Israel is turning high-tech swords into modern-day plowshares to gather advanced intelligence that helps farmers detect deadly parasites and improve crop yields.
Several startups in Israel are using techniques developed by the country’s military and intelligence forces that combine big data, remote sensing, artificial intelligence, and multichannel signals analysis.
Young entrepreneurs graduating from Israel’s elite intelligence and military technology units have adapted security software and systems to civilian use in cybersecurity, geolocation, automobiles, connectivity, and health. It was only a matter of time before startups began to combine spyware and sustainable farming.
“These are things that agricultural companies can’t really do themselves,” said Ofir Schlam, co-founder and CEO.of Tel Aviv-based Taranis, which provides aerial imagery for high-volume commodity crops like corn, cotton, sugarcane, and soybean. “They are really good at genetics and chemistry and seeds, but not usually at remote sensing.”
SeeTree Systems Ltd., a Tel Aviv precision agriculture company headed by a former deputy commander of Israel’s Shin Bet security service, emerged from stealth mode Jan. 16 with a platform that tracks “health, disease spread, yield quantity, and size estimation per tree for every tree, as well as the response of trees to irrigation, climate and soil,” said Barak Hachamov, co-founder and chairman.
The company has partnerships with major corporate clients, offices in California and Brazil, and its service is used by major growers worldwide, Hachamov said by email.
“We are providing them with actionable data gathered from a multidisciplined approach that incorporates artificial intelligence and machine learning, which enables them to efficiently modify their growing methods to improve yields and total return on investment,” he said.
High-resolution imagery tools and sophisticated sensors that pinpoint location and monitor assets for military troops and intelligence operations are also helping to detect early symptoms of weeds, nutrient deficiencies, disease or insect infestations, and nutrient deficiencies.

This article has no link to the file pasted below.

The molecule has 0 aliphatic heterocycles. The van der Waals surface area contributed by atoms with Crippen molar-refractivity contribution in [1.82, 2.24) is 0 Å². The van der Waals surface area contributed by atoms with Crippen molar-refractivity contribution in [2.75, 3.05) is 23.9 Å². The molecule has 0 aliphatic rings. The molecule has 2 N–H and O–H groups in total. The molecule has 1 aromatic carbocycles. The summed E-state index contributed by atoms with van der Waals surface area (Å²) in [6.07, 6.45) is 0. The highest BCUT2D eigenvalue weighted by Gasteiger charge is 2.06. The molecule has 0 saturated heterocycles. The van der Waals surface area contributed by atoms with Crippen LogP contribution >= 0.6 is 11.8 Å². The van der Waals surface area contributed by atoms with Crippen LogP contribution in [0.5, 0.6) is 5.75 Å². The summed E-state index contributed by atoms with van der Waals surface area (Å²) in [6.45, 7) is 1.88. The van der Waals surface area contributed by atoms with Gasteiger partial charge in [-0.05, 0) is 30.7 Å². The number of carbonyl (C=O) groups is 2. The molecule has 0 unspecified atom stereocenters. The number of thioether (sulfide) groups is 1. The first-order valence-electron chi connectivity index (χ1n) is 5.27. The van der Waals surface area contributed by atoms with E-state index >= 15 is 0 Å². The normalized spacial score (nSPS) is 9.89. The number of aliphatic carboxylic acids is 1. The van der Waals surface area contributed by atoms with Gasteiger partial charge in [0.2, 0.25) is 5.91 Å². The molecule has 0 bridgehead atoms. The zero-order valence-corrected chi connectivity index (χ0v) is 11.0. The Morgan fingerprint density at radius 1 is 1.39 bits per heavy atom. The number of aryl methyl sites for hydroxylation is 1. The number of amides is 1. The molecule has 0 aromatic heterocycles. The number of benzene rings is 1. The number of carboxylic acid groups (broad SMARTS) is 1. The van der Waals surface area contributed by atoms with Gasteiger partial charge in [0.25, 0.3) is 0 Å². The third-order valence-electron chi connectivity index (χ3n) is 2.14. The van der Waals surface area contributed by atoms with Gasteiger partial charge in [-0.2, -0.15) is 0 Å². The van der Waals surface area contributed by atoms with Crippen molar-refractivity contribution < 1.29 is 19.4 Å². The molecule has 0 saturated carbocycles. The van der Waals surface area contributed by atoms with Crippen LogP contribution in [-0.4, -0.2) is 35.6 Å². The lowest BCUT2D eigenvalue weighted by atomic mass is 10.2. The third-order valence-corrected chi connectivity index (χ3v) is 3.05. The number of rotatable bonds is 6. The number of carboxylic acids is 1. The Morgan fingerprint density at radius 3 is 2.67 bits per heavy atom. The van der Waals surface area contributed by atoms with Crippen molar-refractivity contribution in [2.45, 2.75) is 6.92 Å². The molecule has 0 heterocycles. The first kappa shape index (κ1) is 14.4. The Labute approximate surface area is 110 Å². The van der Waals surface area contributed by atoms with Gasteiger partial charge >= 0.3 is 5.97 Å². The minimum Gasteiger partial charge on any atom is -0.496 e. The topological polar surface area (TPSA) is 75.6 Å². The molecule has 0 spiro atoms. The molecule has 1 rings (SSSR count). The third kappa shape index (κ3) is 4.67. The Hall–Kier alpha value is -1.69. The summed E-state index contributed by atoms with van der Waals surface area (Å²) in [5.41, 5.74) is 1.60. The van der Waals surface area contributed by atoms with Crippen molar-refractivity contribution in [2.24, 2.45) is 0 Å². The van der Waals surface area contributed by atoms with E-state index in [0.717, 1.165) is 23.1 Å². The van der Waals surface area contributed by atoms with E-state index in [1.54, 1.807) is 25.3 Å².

Nutrien Ltd., the Canadian seed and chemical giant, has a strategic partnership with Taranis to deploy its high-definition aerial imagery originally developed for Israeli reconnaissance drones to provide “an early-warning system for incoming diseases, weeds, insects, and fertilizer problems that cause about 30 percent of crop losses worldwide,” Schlam said by phone Jan. 16.
Soil sensors developed by CropX Technologies Ltd., a Netanya-based start-up, take half-hourly readings uploaded to the cloud every six hours from 2,000 locations in 40 countries. The sensors, self-installed by farmers, combine data on underground water, temperature, and salinity, with information from weather stations, satellites, and other sources to show exactly when and where to water crops like eggplants, melons, and potatoes.
CropX has strategic partnerships with major seeding and fertilizer companies, as well as large agricultural and food retailers “looking to cooperate with startups to bring innovation into their organizations,” CEO Tomer Tzach said by phone Jan. 16.
A pilot program on an Arizona farm managed by IAF Investments Group used CropX sensors to cut crop water consumption by 40 percent and increased yield by 10 percent.
“The results have so far been impressive,” said Jon-Michael J. Nahon, IAF’s managing partner and head of market operations.
“By tightly monitoring moisture levels, we seem to be able to harvest a couple days earlier on average, which, if confirmed, could result in one extra cutting per year. So far, we are very excited by the results and plan to generalize the system on our farms starting in 2019,” he said.
A research engine that Netanya-based SparkBeyond developed applies machine-learning to multiple data sets that unveils complex patterns and questions that clients haven’t even considered.
When owners of one of the world’s largest palm plantations in Indonesia asked for help to increase yields, the engine directed them to their own warehouse.
“We found an overlooked fertilizer that nobody paid any attention to before. Just by using this fertilizer, the yield went up by a significant amount. It was something they had in their stores but never thought about using it,” said Amir Haramaty, SparkBeyond’s chief commercial officer.
“This new era of data provides opportunities across the board. It makes perfect sense in agriculture because a lot of that was based mostly on intuition and experience,” Haramaty said by phone Jan. 16. “Now you can do it in a scientific way, data based, down to a specific field. That makes a huge difference.”
To contact the reporter on this story: Matthew Kalman in Jerusalem at email@example.com
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